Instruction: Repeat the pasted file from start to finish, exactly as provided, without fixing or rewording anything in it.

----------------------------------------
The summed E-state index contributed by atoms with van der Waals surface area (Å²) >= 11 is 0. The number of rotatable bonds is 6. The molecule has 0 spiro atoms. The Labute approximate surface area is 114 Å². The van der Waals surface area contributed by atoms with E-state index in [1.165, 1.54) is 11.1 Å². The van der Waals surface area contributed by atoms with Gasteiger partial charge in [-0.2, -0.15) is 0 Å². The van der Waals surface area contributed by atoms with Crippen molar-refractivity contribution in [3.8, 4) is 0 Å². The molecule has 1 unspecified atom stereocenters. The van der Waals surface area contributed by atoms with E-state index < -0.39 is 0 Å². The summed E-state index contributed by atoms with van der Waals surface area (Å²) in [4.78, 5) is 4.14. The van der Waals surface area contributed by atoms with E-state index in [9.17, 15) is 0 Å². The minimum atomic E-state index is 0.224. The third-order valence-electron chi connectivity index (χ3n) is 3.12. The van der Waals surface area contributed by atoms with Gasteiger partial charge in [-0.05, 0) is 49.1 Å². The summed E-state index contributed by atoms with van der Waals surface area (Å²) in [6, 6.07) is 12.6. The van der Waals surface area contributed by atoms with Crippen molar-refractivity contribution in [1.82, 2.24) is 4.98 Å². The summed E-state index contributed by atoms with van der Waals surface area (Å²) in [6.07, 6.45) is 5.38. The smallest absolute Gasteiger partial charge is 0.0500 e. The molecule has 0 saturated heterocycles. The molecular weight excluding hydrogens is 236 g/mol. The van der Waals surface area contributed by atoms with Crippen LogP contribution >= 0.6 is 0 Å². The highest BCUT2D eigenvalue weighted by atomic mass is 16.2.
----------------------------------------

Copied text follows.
The summed E-state index contributed by atoms with van der Waals surface area (Å²) >= 11 is 0. The number of rotatable bonds is 6. The molecule has 0 spiro atoms. The Labute approximate surface area is 114 Å². The van der Waals surface area contributed by atoms with E-state index in [1.165, 1.54) is 11.1 Å². The van der Waals surface area contributed by atoms with Gasteiger partial charge in [-0.2, -0.15) is 0 Å². The van der Waals surface area contributed by atoms with Crippen molar-refractivity contribution in [3.8, 4) is 0 Å². The molecule has 1 unspecified atom stereocenters. The van der Waals surface area contributed by atoms with E-state index < -0.39 is 0 Å². The summed E-state index contributed by atoms with van der Waals surface area (Å²) in [4.78, 5) is 4.14. The van der Waals surface area contributed by atoms with E-state index in [9.17, 15) is 0 Å². The minimum atomic E-state index is 0.224. The third-order valence-electron chi connectivity index (χ3n) is 3.12. The van der Waals surface area contributed by atoms with Gasteiger partial charge in [-0.05, 0) is 49.1 Å². The summed E-state index contributed by atoms with van der Waals surface area (Å²) in [6, 6.07) is 12.6. The van der Waals surface area contributed by atoms with Crippen molar-refractivity contribution in [1.82, 2.24) is 4.98 Å². The summed E-state index contributed by atoms with van der Waals surface area (Å²) in [6.07, 6.45) is 5.38. The smallest absolute Gasteiger partial charge is 0.0500 e. The molecule has 0 saturated heterocycles. The molecular weight excluding hydrogens is 236 g/mol. The van der Waals surface area contributed by atoms with Crippen LogP contribution >= 0.6 is 0 Å². The highest BCUT2D eigenvalue weighted by atomic mass is 16.2.